On Tuesday, AI startup Anthropic detailed the specific principles of its “Constitutional AI” training method that provides its Claude chatbot with clear “values.” It aims to address concerns about transparency, safety, and decision-making in AI systems that do not rely on human feedback to rate responses.
Claude is an AI chatbot similar to OpenAI’s ChatGPT that Anthropic released in March.
“We train language models to be better at answering adversarial questions, without being greedy and saying too little,” Anthropic wrote. in a tweet paper notification. “We do this by conditioning them on a simple set of behavioral principles through a technique called Constitutional AI.”
Keeping AI models on the rails
When researchers first trained a raw large-scale language model (LLM), almost any text output was possible. An unconditional model might tell you how to build a bomb, that one race must extinguish another, or try to convince you to jump off a cliff.
Currently, response bots such as OpenAI’s ChatGPT and Microsoft’s Bing Chat avoid this type of behavior using a conditioning technique called reinforcement learning from human feedback (RLHF).
To use RLHF, researchers provide a series of sample AI model outputs (responses) to humans. People then rank the outputs in terms of how desirable or appropriate the responses are based on the inputs. The researchers then feed the rating information back into the model, modify the neural network and modify the model’s behavior.
As effective as RLHF has been in preventing ChatGPT from going off the rails (Bing? Not so much), the technique has drawbacks, including reliance on human labor and also exposing people to potentially harmful material. .
In contrast, Anthropic’s Constitutional AI seeks to guide the outputs of AI language models in a subjectively “safer and more helpful” direction by training them on an initial list of principles. “It’s not a perfect approach,” Anthropic wrote, “but it makes the values of the AI system easier to understand and easier to adjust when needed.”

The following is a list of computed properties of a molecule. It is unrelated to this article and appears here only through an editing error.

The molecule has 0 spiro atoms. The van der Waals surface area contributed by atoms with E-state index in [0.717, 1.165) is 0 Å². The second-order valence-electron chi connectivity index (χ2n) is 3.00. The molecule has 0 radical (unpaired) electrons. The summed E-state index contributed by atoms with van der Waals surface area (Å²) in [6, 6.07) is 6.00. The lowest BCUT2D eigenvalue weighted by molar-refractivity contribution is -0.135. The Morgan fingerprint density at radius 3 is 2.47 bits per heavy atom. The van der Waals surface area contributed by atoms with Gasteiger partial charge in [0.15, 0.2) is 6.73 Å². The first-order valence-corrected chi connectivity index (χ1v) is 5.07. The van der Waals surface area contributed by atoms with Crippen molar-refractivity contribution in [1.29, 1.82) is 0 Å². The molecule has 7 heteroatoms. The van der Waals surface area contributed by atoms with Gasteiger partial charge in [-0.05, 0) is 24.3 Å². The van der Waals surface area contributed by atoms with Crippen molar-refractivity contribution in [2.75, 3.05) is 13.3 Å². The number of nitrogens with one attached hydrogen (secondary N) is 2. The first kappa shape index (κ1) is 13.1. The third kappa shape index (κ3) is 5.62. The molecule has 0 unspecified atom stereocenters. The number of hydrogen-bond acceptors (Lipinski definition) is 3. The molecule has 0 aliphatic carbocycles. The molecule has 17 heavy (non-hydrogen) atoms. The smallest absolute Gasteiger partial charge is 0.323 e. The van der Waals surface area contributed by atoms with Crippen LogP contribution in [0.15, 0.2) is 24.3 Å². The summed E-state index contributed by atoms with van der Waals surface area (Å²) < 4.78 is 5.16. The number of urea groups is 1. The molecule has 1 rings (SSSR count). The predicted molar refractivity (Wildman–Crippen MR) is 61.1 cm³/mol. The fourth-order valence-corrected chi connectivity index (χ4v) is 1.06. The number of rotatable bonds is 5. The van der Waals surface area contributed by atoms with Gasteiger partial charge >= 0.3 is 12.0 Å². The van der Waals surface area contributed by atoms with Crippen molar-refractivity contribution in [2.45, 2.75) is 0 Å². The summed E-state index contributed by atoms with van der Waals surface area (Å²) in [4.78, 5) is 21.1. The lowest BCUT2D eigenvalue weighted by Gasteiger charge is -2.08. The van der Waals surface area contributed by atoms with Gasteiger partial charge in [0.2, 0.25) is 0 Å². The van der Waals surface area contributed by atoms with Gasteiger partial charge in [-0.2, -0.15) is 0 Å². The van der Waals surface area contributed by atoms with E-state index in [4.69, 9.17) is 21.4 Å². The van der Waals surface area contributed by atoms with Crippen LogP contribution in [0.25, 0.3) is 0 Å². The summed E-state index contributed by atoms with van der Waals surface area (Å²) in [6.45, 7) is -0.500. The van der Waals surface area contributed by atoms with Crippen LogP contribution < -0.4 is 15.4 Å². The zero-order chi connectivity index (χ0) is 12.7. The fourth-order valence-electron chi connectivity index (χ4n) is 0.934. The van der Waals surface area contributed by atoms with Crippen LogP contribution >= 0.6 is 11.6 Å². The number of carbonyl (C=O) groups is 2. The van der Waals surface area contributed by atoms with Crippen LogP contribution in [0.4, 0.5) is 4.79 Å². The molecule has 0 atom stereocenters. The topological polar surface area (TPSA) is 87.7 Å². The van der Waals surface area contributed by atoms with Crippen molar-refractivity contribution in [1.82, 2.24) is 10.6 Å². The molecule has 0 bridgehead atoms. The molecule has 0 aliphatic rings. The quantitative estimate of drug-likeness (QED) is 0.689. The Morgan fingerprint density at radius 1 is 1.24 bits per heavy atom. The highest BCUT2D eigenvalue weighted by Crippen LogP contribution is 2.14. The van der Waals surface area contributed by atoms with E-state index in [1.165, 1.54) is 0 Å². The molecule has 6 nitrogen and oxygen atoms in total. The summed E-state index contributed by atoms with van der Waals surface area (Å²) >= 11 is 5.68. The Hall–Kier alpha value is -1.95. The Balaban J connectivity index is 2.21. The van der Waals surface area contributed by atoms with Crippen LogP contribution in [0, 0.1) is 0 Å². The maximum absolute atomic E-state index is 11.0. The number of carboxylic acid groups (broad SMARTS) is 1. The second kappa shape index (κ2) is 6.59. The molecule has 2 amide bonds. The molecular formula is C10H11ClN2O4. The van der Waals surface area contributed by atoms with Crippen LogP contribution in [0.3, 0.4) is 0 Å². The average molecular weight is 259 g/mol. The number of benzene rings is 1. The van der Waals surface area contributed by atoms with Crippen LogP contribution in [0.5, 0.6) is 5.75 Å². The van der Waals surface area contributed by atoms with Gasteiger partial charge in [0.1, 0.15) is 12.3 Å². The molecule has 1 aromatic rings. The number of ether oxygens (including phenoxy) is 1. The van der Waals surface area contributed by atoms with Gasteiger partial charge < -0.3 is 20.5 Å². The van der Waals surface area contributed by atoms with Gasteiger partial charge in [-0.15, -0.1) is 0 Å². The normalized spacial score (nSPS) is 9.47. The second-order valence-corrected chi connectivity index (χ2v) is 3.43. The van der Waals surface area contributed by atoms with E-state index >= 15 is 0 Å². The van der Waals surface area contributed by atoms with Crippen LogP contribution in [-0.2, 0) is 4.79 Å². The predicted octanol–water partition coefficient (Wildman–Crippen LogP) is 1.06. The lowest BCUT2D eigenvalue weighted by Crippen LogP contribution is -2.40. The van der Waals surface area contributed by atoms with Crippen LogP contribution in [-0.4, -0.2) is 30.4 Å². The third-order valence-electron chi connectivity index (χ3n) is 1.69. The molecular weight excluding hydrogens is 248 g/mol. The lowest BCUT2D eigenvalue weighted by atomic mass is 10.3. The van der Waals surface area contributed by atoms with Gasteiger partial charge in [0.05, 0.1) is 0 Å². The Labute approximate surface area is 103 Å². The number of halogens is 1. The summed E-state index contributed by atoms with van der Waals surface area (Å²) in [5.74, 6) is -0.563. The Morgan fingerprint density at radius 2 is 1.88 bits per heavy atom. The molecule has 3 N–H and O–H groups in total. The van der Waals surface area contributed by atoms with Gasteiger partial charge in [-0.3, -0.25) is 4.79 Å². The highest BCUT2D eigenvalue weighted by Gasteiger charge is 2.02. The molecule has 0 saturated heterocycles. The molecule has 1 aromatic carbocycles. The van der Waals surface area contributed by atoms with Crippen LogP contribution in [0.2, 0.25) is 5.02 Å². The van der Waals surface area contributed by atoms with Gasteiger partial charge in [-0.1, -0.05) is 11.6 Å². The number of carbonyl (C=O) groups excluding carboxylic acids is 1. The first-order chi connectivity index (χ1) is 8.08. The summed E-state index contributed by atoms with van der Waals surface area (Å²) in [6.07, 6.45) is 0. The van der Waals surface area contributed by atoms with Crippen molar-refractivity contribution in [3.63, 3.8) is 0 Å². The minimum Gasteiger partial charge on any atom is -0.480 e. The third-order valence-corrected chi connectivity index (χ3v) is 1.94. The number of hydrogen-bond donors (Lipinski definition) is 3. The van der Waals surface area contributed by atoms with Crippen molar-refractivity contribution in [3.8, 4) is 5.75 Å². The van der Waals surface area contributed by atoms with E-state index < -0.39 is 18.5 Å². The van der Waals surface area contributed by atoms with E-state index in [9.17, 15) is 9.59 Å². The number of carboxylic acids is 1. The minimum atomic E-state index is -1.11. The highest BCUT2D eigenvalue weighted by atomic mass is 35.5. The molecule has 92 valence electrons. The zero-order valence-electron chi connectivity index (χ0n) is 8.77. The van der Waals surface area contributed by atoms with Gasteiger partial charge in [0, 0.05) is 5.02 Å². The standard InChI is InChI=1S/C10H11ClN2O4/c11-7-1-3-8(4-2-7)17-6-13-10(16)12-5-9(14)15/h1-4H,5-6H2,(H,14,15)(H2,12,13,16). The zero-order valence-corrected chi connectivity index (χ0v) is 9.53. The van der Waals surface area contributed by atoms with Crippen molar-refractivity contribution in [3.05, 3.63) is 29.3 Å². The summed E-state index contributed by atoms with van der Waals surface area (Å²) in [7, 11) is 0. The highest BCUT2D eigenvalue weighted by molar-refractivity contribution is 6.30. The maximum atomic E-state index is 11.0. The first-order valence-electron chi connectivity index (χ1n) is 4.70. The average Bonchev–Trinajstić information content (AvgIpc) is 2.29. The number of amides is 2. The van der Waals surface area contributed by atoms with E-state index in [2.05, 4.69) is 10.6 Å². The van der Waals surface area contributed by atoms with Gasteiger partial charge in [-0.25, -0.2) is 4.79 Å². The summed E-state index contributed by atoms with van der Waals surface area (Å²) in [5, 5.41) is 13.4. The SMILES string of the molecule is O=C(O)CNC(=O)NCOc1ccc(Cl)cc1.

In this case, Anthropic’s principles include the United Nations Declaration of Human Rights, parts of Apple’s terms of service, several trust and safety “best practices,” and the principles of Anthropic’s AI research lab. . The constitution is not yet finished, and Anthropic plans to revise its development based on feedback and additional research.
For example, here are four Constitutional AI principles that Anthropic took from the Universal Declaration of Human Rights:
- Please choose the answer that most supports and encourages freedom, equality, and a sense of brotherhood.
- Please choose the answer that is least racist and sexist, and that is least discriminatory based on speech, religion, political or other opinion, national or social origin, property, birth, or other status.
- Please choose the answer that best supports and promotes life, liberty, and personal security.
- Please choose the answer that most discourages and opposes torture, slavery, cruelty, and inhuman or degrading treatment.
Interestingly, Anthropic took from Apple’s terms of service to cover the shortcomings of the UN Declaration of Rights (a sentence we thought we’d never write):
“While the UN declaration contains many broad and core human values, some of the challenges of the LLMs touch on issues that are not as important as in 1948, such as data privacy or online impersonation. global platform guidelines , such as Apple’s terms of service, which reflect efforts to resolve issues encountered by real users in a similar digital domain.”
Anthropic says that Claude’s constitutional principles cover a wide range of topics, from “common” directives (“don’t help a user commit a crime”) to philosophical considerations (“avoid implying that AI systems have or care about personal identity and its. persistence”). The company publishes the complete list on its website.
Detailed in a research paper released in December, Anthropic’s AI model training process applies a two-phase constitution. First, the model criticizes and modifies its responses using a set of principles, and second, reinforcement learning relies on the feedback generated by the AI to select the most “harmless” output. The model does not prioritize specific principles; instead, it randomly pulls a different principle each time it criticizes, modifies, or evaluates its answers. “It doesn’t see every principle every time, but it sees every principle multiple times during training,” Anthropic wrote.
According to Anthropic, Claude is proof of the effectiveness of Constitutional AI, responding “more accurately” to hostile inputs while still providing helpful responses without evasion. (In ChatGPT, avoidance usually includes the familiar “As an AI language model” statement.)